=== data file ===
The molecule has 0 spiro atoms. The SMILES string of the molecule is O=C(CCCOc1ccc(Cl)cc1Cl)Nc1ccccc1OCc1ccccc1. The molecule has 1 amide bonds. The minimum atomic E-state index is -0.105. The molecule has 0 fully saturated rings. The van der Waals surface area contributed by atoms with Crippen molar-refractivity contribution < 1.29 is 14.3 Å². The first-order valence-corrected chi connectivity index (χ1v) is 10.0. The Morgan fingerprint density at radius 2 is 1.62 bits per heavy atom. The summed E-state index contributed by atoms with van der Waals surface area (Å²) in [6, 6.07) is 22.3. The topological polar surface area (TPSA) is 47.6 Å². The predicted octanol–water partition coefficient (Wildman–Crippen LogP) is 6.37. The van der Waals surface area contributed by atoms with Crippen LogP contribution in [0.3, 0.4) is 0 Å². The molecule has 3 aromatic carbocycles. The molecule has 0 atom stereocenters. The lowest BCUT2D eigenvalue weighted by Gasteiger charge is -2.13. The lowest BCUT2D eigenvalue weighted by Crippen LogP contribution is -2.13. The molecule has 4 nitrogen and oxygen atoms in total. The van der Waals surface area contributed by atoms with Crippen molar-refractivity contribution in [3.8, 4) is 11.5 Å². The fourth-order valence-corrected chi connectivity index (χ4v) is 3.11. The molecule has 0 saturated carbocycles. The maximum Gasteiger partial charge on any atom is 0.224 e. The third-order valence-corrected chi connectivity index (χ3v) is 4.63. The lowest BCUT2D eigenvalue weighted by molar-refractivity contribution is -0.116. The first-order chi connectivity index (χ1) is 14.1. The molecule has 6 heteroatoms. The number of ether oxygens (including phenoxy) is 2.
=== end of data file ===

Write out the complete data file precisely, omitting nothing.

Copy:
The molecule has 0 spiro atoms. The SMILES string of the molecule is O=C(CCCOc1ccc(Cl)cc1Cl)Nc1ccccc1OCc1ccccc1. The molecule has 1 amide bonds. The minimum atomic E-state index is -0.105. The molecule has 0 fully saturated rings. The van der Waals surface area contributed by atoms with Crippen molar-refractivity contribution < 1.29 is 14.3 Å². The first-order valence-corrected chi connectivity index (χ1v) is 10.0. The Morgan fingerprint density at radius 2 is 1.62 bits per heavy atom. The summed E-state index contributed by atoms with van der Waals surface area (Å²) in [6, 6.07) is 22.3. The topological polar surface area (TPSA) is 47.6 Å². The predicted octanol–water partition coefficient (Wildman–Crippen LogP) is 6.37. The van der Waals surface area contributed by atoms with Crippen LogP contribution in [0.3, 0.4) is 0 Å². The molecule has 3 aromatic carbocycles. The molecule has 0 atom stereocenters. The lowest BCUT2D eigenvalue weighted by Gasteiger charge is -2.13. The lowest BCUT2D eigenvalue weighted by Crippen LogP contribution is -2.13. The molecule has 4 nitrogen and oxygen atoms in total. The van der Waals surface area contributed by atoms with Crippen molar-refractivity contribution in [3.8, 4) is 11.5 Å². The fourth-order valence-corrected chi connectivity index (χ4v) is 3.11. The molecule has 0 saturated carbocycles. The maximum Gasteiger partial charge on any atom is 0.224 e. The third-order valence-corrected chi connectivity index (χ3v) is 4.63. The lowest BCUT2D eigenvalue weighted by molar-refractivity contribution is -0.116. The first-order chi connectivity index (χ1) is 14.1. The molecule has 6 heteroatoms. The number of ether oxygens (including phenoxy) is 2.